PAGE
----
Elections and Referendums
Questions relating to elections and referendums are currently at the heart of political reform debates in the UK and around the world. How can low levels of voter participation in elections be addressed? How can electoral institutions best be adapted in response to voters’ changing expectations? Do referendums contribute positively to a healthy democratic system? Could referendums be run differently to improve their operation?
The Constitution Unit’s research in this area is led by Dr Alan Renwick and falls into these primary areas.
A report and series of blogposts examining whether a further Brexit referendum is feasible, how it might be triggered, what the question could be, how it should be regulated, and when it could take place.
A Commission of senior figures has been established to review the role of referendums in British democracy and consider how the rules and practice could be improved.
Research into how we can improve the quality of information that is available during election and referendum campaigns and help voters to access it.
Research into how the UK electoral system is performing, what changes might be desirable, and what the likelihood is that such changes will take place.
Ongoing research into the quality of debate during referendum campaigns and whether anything can be done to enhance that quality.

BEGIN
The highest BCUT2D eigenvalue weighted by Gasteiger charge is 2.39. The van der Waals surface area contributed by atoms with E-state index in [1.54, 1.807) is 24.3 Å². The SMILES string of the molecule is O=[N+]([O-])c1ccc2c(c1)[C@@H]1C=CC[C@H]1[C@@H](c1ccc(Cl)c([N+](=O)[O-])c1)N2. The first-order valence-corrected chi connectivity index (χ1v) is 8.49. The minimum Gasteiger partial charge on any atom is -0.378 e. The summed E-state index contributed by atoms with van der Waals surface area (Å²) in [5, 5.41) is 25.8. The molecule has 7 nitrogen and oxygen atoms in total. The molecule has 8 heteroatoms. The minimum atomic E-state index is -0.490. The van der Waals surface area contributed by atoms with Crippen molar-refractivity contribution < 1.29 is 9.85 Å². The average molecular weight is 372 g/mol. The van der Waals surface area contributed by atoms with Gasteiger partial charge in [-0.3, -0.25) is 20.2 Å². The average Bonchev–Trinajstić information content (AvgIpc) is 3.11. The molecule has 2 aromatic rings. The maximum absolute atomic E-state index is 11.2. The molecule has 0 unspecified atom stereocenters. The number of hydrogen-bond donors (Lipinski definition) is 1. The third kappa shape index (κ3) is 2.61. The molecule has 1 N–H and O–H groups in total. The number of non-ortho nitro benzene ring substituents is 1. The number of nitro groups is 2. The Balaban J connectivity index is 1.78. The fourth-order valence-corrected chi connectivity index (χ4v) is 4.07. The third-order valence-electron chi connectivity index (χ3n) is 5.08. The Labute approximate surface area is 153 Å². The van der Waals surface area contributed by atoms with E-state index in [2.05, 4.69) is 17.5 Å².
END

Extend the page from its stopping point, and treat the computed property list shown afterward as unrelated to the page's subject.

Research into the circumstances in which and the processes through which electoral systems change, and the nature of the changes taking place around the world today.
In addition to the projects outlined in the links above, Dr Renwick’s research into constitutional conventions also examines methods of engaging citizens in political decision-making – specifically through mechanisms beyond the ballot box, such as citizens’ assemblies. Details of this work can be found within our Constitutions and Constitution-Making.
Archive of earlier research on Elections and Referendums
The Constitution Unit has in the past conducted important research that has shaped the rules and institutions that regulate elections and referendums in the UK and influenced wider electoral reform debates. Click here for access to that research.